List of roles
 Role name |                         Attributes                         | Member of
-----------+------------------------------------------------------------+-----------
 postgres  | Superuser, Create role, Create DB, Replication, Bypass RLS | {}
 user_1    |                                                            | {}
#Assigning roles to new user created

postgres=# alter user user_1 with superuser;
ALTER ROLE
postgres=# \du
                                   List of roles
 Role name |                         Attributes                         | Member of
-----------+------------------------------------------------------------+-----------
 postgres  | Superuser, Create role, Create DB, Replication, Bypass RLS | {}
 user_1    | Superuser                                                  | {}
#Deleting the created new user

postgres=# drop user user_1;
DROP ROLE
#Create Another User

postgres=# create user user_2 with password 'test321';
CREATE ROLE
#Creating a test database

postgres=# create database test_db1;
CREATE DATABASE
# Granting privileges to a new user on test database

postgres=# grant all privileges on database test_db1 to user_2;
GRANT
#Connecting to the new test database

postgres=# \c test_db1 user_2;
You are now connected to database "test_db1" as user "user_2".
#Creating a new table

test_db1=> create table course(name CHAR(20), code CHAR(5));
CREATE TABLE
test_db1=> \d course
                  Table "public.course"
 Column |     Type      | Collation | Nullable | Default
--------+---------------+-----------+----------+---------
 name   | character(20) |           |          |
 code   | character(5)  |           |          |
#Inputting data to new table

test_db1=> insert into course values('Eng', '001');
INSERT 0 1
test_db1=> \d course
                  Table "public.course"
 Column |     Type      | Collation | Nullable | Default
--------+---------------+-----------+----------+---------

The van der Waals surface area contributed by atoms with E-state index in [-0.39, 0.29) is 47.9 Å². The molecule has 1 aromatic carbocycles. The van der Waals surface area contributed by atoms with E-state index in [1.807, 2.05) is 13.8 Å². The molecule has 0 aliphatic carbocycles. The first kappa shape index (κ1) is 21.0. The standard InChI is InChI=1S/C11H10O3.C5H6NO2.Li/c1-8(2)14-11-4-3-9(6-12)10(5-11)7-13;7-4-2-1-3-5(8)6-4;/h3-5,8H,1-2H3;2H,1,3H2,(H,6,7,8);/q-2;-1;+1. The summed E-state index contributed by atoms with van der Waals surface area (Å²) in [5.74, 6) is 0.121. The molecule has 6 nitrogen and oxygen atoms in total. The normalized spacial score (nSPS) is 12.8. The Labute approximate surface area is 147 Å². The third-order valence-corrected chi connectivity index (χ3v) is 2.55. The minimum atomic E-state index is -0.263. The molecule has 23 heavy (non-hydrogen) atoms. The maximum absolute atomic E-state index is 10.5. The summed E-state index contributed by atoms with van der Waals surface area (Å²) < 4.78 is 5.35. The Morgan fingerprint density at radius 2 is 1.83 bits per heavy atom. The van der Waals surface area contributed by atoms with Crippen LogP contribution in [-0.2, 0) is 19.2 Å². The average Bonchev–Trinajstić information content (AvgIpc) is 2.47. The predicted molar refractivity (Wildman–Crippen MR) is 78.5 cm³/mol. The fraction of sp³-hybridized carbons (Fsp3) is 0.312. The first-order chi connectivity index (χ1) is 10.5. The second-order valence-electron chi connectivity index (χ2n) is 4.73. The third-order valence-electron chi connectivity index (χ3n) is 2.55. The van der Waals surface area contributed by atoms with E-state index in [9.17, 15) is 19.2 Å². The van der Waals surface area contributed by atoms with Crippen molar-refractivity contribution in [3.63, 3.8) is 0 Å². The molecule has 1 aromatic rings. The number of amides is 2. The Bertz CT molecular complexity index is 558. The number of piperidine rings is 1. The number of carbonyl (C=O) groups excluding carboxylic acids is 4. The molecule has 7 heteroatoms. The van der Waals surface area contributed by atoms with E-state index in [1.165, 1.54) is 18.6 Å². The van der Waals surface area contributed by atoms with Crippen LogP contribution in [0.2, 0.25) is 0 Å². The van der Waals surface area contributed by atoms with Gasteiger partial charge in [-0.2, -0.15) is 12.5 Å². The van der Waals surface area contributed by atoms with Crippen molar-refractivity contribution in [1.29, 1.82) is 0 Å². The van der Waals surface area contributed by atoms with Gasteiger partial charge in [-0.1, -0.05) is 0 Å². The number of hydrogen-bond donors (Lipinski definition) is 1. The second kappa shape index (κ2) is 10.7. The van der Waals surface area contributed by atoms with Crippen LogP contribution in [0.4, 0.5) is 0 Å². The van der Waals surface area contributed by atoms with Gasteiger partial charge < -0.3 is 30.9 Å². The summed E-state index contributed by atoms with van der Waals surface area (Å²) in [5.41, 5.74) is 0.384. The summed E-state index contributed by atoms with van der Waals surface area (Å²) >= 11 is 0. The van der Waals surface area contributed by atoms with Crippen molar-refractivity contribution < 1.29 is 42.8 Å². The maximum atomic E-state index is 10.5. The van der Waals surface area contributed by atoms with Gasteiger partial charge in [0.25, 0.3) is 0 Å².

name   | character(20) |           |          |
 code   | character(5)  |           |          |
#Checking data on the table

test_db1=> select * from public.course;
         name         | code
----------------------+-------
 Eng                  | 001
(1 row)

test_db1=> insert into course values('Chem', '002');
INSERT 0 1
test_db1=> insert into course values('Bio', '003');
INSERT 0 1
test_db1=> insert into course values('Geo', '004');
INSERT 0 1
test_db1=> insert into course values('Math', '005');
INSERT 0 1
test_db1=> select * from public.course;
         name         | code
----------------------+-------
 Eng                  | 001
 Chem                 | 002
 Bio                  | 003
 Geo                  | 004
 Math                 | 005
(5 rows)
#Deleting data from the table

test_db1=> truncate course;
TRUNCATE TABLE
test_db1=> select * from course;
 name | code
------+------
(0 rows)
#Deleting the table

test_db1=> drop table course;
DROP TABLE
#Quit Test database

test_db1=> \q
[[email protected] ~]$ exit
logout

Conclusion

This marks the end of our article on how to install and use PostgreSQL 13 on CentOS 9|AlmaLinux 9|RHEL 9. On this guide we managed to provide a brief introduction on what PostgreSQL is all about and what it does. We also looked at the whole installation process of PostgreSQL on the three provided Operating systems. We were able to show you on how to establish a remote connection with database and also how to ensure local users provide valid passwords. Eventually we also covered the topics on how to create a test database, create table, input data on the table, how to check the data, how to delete the data and finally how to delete the table. Check below for some of our other articles;